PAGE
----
Caroline Cadbury (1851-1914) was the daughter of Lydia Comfort Shinn Cadbury (1828-1904) and Richard Cadbury (1825-1897), and the sister of Richard Tapper Cadbury. Caroline married Thomas Kite Brown (1851-1929), son of Rebecca Brown and Nathaniel Howland Brown, in 1876. Thomas Kite Brown was a teacher at Westtown Boarding School. The couple had eight children, two of whom died in infancy. Surviving children were Richard Cadbury, Bertha, Shipley, Thomas Kite, Jr., Carroll Thornton, and Lydia Caroline. (Lydia married her first cousin Henry J. Cadbury.) In 1896, the Browns opened Back Log Camp, for paying guests who came to fish and camp, and the whole family was often involved in the project. When Caroline was sixty she traveled to the Friends’ Mission in Tokyo.

Thomas Kite Brown was a teacher at Westtown Boarding School, and his sons Richard Cadbury and Carroll Thornton followed in his footsteps becoming teachers there after graduation from Haverford College, where all four of the Cadbury Brown sons attended college. Richard Cadbury also taught at Wilmington College, Bootham School in York, England, and the Friends Select School in Washington, D.C. Thomas Kite Brown Jr. studied at the Graduate School of the University of Pennsylvania from 1907-1909, the University of Berlin in 1909, and Harvard University from 1909-1912 where he received a Ph.D. Bertha attended Bryn Mawr College and Lydia attended Wellesley College. In the summer of 1906, Caroline and Thomas traveled abroad to Europe. Their destinations included England, France, Switzerland, and Italy.

Anna Kaighn Cadbury (1846-1923) and Joel Cadbury were parents of Henry J. Cadbury (1883-1974).

Annie Brown was the wife of Richard Cadbury Brown. They married on December 3, 1904 and had two children, Emma Perry (b. 1906) and Clarissa Browning (b. 1909)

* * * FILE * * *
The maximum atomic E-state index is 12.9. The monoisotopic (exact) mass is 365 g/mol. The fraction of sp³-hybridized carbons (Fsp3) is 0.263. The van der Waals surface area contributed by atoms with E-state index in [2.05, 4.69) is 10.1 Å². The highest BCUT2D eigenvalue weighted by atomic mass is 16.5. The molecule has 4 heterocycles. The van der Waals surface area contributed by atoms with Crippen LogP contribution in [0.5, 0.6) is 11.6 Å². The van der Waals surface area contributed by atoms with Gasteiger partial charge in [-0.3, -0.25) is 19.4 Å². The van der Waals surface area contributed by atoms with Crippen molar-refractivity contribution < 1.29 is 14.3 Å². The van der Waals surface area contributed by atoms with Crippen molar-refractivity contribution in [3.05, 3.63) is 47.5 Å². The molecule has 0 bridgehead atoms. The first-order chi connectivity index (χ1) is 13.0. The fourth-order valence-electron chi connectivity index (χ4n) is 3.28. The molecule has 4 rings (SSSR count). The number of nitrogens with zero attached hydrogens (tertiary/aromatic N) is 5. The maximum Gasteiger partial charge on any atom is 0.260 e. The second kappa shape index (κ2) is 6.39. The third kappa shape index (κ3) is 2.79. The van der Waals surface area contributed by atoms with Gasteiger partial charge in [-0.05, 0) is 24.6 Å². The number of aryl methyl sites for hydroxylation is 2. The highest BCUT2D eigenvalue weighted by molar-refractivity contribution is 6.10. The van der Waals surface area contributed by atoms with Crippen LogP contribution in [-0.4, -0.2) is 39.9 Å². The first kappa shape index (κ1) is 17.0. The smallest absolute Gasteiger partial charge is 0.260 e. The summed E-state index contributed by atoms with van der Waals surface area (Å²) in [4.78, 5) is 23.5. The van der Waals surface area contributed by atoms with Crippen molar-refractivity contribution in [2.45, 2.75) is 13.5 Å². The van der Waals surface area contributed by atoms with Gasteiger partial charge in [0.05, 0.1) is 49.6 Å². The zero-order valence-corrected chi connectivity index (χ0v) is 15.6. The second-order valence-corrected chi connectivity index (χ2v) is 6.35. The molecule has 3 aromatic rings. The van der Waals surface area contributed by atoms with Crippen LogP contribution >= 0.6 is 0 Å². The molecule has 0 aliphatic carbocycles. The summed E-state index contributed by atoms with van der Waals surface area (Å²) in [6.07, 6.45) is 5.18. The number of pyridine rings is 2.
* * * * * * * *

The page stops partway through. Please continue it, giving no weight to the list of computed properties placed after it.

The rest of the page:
Lucy Haines was the wife of Shipley Brown. They married on October 8, 1905. They had three children, Alice Deborah (b. 1907), Thomas Shipley (b. 1912), and Elizabeth.

Nathaniel H. Brown was the father of Thomas K. Brown.

Anna Shipley was born September 24, 1854 and was the daughter of Samuel Shipley and Anna Shinn, Lydia Comfort Shinn Cadbury’s sister. She married Sam Troth, born January 18, 1851, on June 27, 1883. On May 30, 1884 they had their only child, John Theodore Troth. She died either in childbirth or shortly after.

Anna Shinn (10/3/1826-4/24/1888) was the daughter of Earl Shinn and Sarah Comfort. She married Samuel Shipley on September 10, 1851.

Sue Shipley was born on November 18, 1852, the daughter of Anna Shinn and Samuel Shipley. She never married. The bulk of the letters are to Caroline Cadbury Brown as the two had been close and visited often their entire lives.

Information is from A History of the Cadbury Family by John F. Crosfield; The Biographical Catalog of the Matriculates of Haverford College: 1833-1922 prepared by a Committee of the Alumni Association; Cadbury pedigree: American section 1965 / With Sesquicentennial memento, by Henry J. Cadbury, Haverford, Pa., 1965 (chart 3); and internal evidence.


6.25 linear ft. (13 boxes)

Language of Materials



19th-century papers of the interrelated Cadbury and Brown Quaker families.


The first section of the Cadbury-Brown Family papers were donated to Special Collections, Haverford College in 1992 by Christopher Joel Cadbury. The first addition is accession #5213, probably from the same donor. The second addition is the gifts of Elizabeth Cadbury Musgrave, 2001 and Mrs. Carroll T. Brown and Henry J. Cadbury, 1974 (accessions #2786, #3029, #4522 and #6647).

Related Materials

Jones-Cadbury Papers (HC.MC.1172)

Processing Information

Original processing information unknown, except for first accession, which was processed by by J’aime Wells, completed March 2007. Second accession processed in 2008. Reboxed and finding aid revised by Cole Hannah, July 2022.

Cadbury-Brown Family papers
Description rules
Describing Archives: A Content Standard
Language of description
Script of description
Language of description note

Revision Statements

  • April 2022: by Nathaniel Rehm-Daly, Harmful Language Revision Project
  • July 2022: Reboxed and finding aid revised by Cole Hannah

Find It at the Library

Most of the materials in this catalog are not digitized and can only be accessed in person. Please see our website for more information about visiting or requesting repoductions from Haverford College Quaker & Special Collections Library

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Haverford PA 19041 USA US